From: David Clounch <>
Date: Sat Jun 02 2007 - 20:19:54 EDT

Phil said:
"In effect, they were insisting that theists must hold to the purity of
science while they were overlooking their own injection of non-theistic
metaphysics into science. "

I have to ask. Isn't the "injection of non-theistic metaphysics into
science" really scientism in action?

This Iowa group of signers may have that problem. If they do, it is easy
to see an immediate establishment clause problem emerging.

Another group that has the problem would be the petition circulated by the
(former) Dean at UW Osh Kosh, who supposedly gathered the signatures of
10,000 Christian ministers. Just asking ministers to make a statement on
science seems (to me) to constitute a religious act. Doesn't it? But
there is also no disclosure of the underlying injection of naturalistic
metaphysics into that petition's statement. One is left wondering if many of
the ministers would have signed had they realized what lies beneath?

So, two cases of scientism? Hmmm. If so, it would seem to be raining
scientism these days. I would think everyone would be worried about it. My
personal view is some are afraid to allow the position that the ID movement
is committing scientism (and that this is the real achilles heel of ID).
They simply don't want to ask the question. Why? Because to do so would
expose their own (anti-ID) position to the exact same set of questions. And
everyone would then realize that there is indeed non-theistic metaphysics at
play. Better to just pretend scientism doesn't exist.

I object. I think the world needs clear demarcation criteria for what is
science versus what is scientism. You see, its got to be more than just
Phil, or anyone really, merely claiming that non-theistic metaphysics was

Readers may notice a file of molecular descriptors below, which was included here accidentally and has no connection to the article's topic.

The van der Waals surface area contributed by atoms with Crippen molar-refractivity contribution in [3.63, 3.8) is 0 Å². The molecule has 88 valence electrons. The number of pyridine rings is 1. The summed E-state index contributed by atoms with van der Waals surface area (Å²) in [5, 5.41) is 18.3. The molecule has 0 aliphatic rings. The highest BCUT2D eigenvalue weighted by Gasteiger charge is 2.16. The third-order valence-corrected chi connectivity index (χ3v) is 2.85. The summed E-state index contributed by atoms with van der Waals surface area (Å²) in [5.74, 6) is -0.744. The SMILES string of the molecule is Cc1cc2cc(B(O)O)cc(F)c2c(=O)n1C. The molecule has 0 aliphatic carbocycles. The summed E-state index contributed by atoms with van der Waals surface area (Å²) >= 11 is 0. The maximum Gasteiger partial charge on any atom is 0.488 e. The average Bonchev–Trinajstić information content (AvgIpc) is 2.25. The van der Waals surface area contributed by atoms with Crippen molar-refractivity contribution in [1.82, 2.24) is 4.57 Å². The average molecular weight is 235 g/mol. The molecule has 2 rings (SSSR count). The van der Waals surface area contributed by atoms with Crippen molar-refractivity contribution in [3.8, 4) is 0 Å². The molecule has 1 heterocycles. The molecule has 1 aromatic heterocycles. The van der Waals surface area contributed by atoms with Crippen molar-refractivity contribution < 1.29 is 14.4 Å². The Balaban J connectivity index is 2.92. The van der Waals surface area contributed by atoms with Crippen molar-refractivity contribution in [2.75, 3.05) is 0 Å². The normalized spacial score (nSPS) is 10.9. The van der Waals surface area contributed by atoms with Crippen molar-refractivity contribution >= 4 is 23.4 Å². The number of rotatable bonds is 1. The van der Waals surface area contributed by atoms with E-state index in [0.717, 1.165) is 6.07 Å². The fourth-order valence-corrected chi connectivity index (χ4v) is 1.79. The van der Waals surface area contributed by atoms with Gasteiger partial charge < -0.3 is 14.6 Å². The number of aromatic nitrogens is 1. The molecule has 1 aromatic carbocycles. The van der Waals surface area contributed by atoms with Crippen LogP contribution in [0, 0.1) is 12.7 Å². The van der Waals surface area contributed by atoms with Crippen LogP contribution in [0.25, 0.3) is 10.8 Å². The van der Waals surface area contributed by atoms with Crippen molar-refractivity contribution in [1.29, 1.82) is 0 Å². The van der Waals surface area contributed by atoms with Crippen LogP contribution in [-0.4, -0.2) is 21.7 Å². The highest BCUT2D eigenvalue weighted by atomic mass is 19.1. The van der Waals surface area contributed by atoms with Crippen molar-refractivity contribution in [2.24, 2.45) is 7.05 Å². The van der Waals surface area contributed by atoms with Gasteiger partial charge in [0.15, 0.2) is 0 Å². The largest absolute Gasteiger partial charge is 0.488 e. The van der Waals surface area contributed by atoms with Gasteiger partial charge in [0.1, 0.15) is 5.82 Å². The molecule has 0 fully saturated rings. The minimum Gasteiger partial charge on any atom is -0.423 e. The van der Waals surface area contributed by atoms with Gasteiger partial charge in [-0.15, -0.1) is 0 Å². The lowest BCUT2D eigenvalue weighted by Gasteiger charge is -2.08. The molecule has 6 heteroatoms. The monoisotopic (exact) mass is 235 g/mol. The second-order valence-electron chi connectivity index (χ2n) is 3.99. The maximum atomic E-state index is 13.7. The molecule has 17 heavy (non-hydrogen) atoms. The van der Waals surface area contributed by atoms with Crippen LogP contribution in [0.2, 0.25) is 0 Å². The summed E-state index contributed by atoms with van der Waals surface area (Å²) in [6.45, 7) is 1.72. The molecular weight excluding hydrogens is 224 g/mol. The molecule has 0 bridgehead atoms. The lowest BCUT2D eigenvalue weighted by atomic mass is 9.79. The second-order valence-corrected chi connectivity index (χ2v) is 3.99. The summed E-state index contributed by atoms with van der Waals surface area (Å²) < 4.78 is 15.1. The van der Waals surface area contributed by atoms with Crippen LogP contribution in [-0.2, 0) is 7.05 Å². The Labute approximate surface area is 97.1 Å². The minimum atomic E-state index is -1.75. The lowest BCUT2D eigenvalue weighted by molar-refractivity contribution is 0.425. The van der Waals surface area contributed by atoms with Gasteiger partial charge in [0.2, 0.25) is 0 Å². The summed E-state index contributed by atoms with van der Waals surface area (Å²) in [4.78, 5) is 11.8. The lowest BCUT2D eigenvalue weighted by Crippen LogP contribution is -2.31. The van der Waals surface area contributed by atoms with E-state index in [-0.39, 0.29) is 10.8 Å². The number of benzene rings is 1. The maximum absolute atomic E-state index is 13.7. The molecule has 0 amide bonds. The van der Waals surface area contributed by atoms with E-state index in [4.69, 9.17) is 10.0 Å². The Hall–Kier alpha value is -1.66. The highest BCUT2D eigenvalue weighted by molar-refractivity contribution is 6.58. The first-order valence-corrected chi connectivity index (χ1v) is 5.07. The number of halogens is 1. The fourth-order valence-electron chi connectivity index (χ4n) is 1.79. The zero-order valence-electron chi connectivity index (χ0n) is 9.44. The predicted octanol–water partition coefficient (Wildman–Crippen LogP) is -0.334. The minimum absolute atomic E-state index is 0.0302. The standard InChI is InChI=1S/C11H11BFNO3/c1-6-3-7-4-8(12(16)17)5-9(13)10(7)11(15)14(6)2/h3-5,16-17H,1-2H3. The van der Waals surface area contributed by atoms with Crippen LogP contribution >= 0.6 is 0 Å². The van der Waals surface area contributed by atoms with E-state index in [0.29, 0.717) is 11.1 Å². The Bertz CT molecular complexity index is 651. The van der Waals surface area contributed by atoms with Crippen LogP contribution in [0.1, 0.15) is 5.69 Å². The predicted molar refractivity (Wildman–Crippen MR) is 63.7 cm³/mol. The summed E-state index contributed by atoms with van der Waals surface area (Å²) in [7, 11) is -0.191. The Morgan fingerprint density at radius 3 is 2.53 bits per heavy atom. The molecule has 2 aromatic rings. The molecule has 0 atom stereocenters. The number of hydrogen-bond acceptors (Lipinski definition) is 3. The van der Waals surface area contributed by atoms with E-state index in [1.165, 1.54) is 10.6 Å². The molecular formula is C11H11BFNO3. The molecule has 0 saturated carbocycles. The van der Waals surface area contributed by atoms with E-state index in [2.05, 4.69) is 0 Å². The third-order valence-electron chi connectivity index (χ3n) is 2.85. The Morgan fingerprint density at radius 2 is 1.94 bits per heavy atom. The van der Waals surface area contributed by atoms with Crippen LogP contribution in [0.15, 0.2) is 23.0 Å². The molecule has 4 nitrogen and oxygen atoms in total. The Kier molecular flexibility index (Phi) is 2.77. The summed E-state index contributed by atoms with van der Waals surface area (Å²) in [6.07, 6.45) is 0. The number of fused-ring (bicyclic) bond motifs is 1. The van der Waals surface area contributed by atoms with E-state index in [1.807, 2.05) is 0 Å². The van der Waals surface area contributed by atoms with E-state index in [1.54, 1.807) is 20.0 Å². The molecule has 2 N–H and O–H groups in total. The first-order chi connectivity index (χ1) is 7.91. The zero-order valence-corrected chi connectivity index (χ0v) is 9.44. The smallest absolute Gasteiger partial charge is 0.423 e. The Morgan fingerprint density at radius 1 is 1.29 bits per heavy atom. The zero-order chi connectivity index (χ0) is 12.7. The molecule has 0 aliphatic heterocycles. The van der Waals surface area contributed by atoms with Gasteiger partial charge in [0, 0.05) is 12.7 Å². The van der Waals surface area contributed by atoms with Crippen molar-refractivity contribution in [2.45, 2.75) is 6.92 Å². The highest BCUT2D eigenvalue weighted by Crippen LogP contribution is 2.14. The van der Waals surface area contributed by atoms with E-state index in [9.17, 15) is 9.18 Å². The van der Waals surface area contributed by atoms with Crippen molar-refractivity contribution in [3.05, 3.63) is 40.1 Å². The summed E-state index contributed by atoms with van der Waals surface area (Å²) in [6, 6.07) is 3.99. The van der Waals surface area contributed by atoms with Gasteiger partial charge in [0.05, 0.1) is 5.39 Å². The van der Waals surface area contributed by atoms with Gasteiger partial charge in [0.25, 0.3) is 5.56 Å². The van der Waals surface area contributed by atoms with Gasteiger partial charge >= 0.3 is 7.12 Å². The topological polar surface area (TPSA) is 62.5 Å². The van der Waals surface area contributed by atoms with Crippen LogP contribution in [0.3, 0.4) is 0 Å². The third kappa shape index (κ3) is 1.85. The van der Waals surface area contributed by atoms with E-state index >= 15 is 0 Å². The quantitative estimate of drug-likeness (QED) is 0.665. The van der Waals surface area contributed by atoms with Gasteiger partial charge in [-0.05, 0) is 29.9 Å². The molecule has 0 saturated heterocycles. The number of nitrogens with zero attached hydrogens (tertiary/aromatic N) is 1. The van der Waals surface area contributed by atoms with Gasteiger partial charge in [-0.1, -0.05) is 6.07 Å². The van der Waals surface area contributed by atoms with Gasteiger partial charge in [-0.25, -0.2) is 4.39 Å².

injected. We all have to *know* if this is what is going on in these
political statements according to objective standards. If we don't know,
then the nation's public policy is guaranteed to be wrong.

Thank you,
David Clounch

On 5/31/07, <> wrote:
> > However, it seems to me that one could easily take the view that
> > "natural phenomena" covers all events in space-time that are not caused
> > by something outside the continuum eg super natural. In such a view the
> > resurrection while occurring in space-time is not a "natural phenomena".
> But clearly they didn't mean to allow this kind of interpretation, because
> if they did then it exposes the scientific process to the counter claim that
> certain events in history were not "natural phenomena," including the
> appearance of bacterial flagella or priveleged planets, because an
> intelligent designer may have caused these things from outside the
> continuum. That is exactly the sort of claim that they were intending to
> deny by their statement.
> Also, this interpretation reduces their statement to the tautological
> claim that "all things that are not supernatural are natural." That kind of
> tautology is not at all helpful in defining the "method" of methodological
> naturalism. So clearly they didn't mean this.
> > You could well be right in your conclusion of duplicity, but I'd like to
> see
> > some other evidence that philosophical naturalism was what was meant
> > before coming to that conclusion.
> Like Rich, I think they were just sloppy and not purposely deceptive. But
> I think that kind of sloppiness is inexcusable in a statement that was
> intended to protect the purity of science against metaphysical intrusions.
> In effect, they were insisting that theists must hold to the purity of
> science while they were overlooking their own injection of non-theistic
> metaphysics into science. I think this statement is very telling in the
> same sense that a Freudian slip is very telling.
> Phil
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Received on Sat Jun 2 20:20:28 2007

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